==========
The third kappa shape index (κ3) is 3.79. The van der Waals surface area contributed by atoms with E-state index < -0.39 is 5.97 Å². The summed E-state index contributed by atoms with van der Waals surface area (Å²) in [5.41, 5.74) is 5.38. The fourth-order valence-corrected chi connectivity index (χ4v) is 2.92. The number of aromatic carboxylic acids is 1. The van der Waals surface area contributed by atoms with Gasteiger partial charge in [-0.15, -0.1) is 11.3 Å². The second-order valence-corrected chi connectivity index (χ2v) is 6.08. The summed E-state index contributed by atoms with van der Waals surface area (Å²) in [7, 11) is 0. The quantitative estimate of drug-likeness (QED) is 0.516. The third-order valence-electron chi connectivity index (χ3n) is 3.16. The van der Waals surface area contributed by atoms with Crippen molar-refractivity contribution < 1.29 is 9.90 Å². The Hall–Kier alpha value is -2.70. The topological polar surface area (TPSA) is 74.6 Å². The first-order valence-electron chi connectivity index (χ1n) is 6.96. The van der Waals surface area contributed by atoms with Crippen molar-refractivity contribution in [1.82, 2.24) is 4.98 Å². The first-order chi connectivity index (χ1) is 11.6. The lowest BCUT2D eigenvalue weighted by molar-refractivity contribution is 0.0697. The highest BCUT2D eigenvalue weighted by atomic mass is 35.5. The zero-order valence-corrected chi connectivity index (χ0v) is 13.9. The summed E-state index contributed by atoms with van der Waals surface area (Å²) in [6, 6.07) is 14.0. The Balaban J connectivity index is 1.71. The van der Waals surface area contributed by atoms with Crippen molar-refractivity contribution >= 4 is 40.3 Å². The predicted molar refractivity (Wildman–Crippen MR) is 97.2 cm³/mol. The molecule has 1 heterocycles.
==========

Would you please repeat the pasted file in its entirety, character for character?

The third kappa shape index (κ3) is 3.79. The van der Waals surface area contributed by atoms with E-state index < -0.39 is 5.97 Å². The summed E-state index contributed by atoms with van der Waals surface area (Å²) in [5.41, 5.74) is 5.38. The fourth-order valence-corrected chi connectivity index (χ4v) is 2.92. The number of aromatic carboxylic acids is 1. The van der Waals surface area contributed by atoms with Gasteiger partial charge in [-0.15, -0.1) is 11.3 Å². The second-order valence-corrected chi connectivity index (χ2v) is 6.08. The summed E-state index contributed by atoms with van der Waals surface area (Å²) in [7, 11) is 0. The quantitative estimate of drug-likeness (QED) is 0.516. The third-order valence-electron chi connectivity index (χ3n) is 3.16. The van der Waals surface area contributed by atoms with Crippen molar-refractivity contribution < 1.29 is 9.90 Å². The Hall–Kier alpha value is -2.70. The topological polar surface area (TPSA) is 74.6 Å². The first-order valence-electron chi connectivity index (χ1n) is 6.96. The van der Waals surface area contributed by atoms with Crippen molar-refractivity contribution in [1.82, 2.24) is 4.98 Å². The first-order chi connectivity index (χ1) is 11.6. The lowest BCUT2D eigenvalue weighted by molar-refractivity contribution is 0.0697. The highest BCUT2D eigenvalue weighted by atomic mass is 35.5. The zero-order valence-corrected chi connectivity index (χ0v) is 13.9. The summed E-state index contributed by atoms with van der Waals surface area (Å²) in [6, 6.07) is 14.0. The Balaban J connectivity index is 1.71. The van der Waals surface area contributed by atoms with Crippen molar-refractivity contribution >= 4 is 40.3 Å². The predicted molar refractivity (Wildman–Crippen MR) is 97.2 cm³/mol. The molecule has 1 heterocycles.